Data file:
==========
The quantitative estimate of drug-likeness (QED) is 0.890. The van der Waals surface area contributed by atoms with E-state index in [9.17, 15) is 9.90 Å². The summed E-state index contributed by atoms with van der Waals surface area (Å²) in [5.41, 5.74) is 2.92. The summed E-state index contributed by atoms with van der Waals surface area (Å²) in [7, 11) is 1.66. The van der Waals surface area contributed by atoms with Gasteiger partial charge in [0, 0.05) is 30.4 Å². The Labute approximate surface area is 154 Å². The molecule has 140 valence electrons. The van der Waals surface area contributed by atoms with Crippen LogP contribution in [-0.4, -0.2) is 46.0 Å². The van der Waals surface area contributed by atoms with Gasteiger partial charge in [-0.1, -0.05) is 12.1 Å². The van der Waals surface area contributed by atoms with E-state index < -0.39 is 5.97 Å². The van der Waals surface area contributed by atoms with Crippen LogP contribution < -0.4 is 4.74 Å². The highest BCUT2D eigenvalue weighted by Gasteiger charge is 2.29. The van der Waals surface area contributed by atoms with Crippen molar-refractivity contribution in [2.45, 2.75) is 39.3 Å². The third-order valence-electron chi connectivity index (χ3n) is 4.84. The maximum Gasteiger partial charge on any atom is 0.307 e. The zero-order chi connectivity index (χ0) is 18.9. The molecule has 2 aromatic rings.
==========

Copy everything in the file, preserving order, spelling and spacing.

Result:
The quantitative estimate of drug-likeness (QED) is 0.890. The van der Waals surface area contributed by atoms with E-state index in [9.17, 15) is 9.90 Å². The summed E-state index contributed by atoms with van der Waals surface area (Å²) in [5.41, 5.74) is 2.92. The summed E-state index contributed by atoms with van der Waals surface area (Å²) in [7, 11) is 1.66. The van der Waals surface area contributed by atoms with Gasteiger partial charge in [0, 0.05) is 30.4 Å². The Labute approximate surface area is 154 Å². The molecule has 140 valence electrons. The van der Waals surface area contributed by atoms with Crippen LogP contribution in [-0.4, -0.2) is 46.0 Å². The van der Waals surface area contributed by atoms with Gasteiger partial charge in [-0.1, -0.05) is 12.1 Å². The van der Waals surface area contributed by atoms with E-state index < -0.39 is 5.97 Å². The van der Waals surface area contributed by atoms with Crippen LogP contribution < -0.4 is 4.74 Å². The highest BCUT2D eigenvalue weighted by Gasteiger charge is 2.29. The van der Waals surface area contributed by atoms with Crippen molar-refractivity contribution in [2.45, 2.75) is 39.3 Å². The third-order valence-electron chi connectivity index (χ3n) is 4.84. The maximum Gasteiger partial charge on any atom is 0.307 e. The zero-order chi connectivity index (χ0) is 18.9. The molecule has 2 aromatic rings.